It’s pretty clear to me that these conservative leaders are making noise about a third party now in hopes that they will preemtively derail Giuliani in the primaries by weakening one of the best arguments for his nomination–that he’s the most electable. The argument would be a bit more credible if those same leaders were getting behind another candidate, but they aren’t. Richard Viguerie, for instance, has released a report titled, “Fred Thompson, the Faux Conservative.” Viguerie has made been attacking Republicans for betraying conservatives for decades, and was a thorn in the side of Ronald Reagan, who had this to say about Viguerie in his diary of Friday, February 26, 1982:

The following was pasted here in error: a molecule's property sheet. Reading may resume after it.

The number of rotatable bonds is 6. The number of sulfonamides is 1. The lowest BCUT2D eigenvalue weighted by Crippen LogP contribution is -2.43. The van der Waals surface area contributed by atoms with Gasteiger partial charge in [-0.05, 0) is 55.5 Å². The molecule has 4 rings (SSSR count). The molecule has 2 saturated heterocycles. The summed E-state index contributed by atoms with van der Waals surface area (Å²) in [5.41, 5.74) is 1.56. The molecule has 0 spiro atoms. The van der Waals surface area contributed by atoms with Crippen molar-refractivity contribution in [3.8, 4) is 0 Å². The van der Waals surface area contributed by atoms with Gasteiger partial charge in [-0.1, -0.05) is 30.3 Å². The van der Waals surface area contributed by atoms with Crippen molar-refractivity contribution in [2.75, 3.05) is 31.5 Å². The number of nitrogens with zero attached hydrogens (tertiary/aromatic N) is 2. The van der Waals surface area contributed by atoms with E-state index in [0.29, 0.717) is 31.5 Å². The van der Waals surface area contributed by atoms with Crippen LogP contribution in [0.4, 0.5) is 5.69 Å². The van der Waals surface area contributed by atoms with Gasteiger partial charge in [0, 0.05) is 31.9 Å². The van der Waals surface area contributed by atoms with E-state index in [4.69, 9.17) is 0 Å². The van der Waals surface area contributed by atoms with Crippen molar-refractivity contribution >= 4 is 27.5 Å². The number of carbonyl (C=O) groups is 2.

Social conservatives understandably have more of a beef with Giuliani than they ever could have had with Reagan. And I’m sure if you did a poll you could get some frustrated conservatives who will tell you now that they’d vote for a third party if Giuliani were the nominee. But with over a year before Election Day 2008, in the midst of the Republican primary, with the threat of a Hillary Clinton presidency still in the abstract, it’s easy for disgruntled conservatives to tell a pollster they’d hand the White House to Hillary rather than vote for Giuliani. But as next November approaches, and the stark contrast between Clinton and Giuliani becomes apparent, as conservatives see the Clintons on TV every day and realize that’s what they’ll be exposed to again for the next four to eight years, I would say that the actual number of Christian conservatives who would be inclined to stay home or vote for a third party would be quite small. This is especially true if Giuliani nominates a solid social conservative as a VP candidate, and keeps emphasizing the judges issue. Will social conservatives vote for a third party if the choice is between a candidate who is promising to appoint Supreme Court justices in the mold of Scalia, Alito, Thomas, Roberts and one who they know will make appointments in th mold of Ginsburg and Breyer? I just don’t see it happening on a large enough scale to swing the election.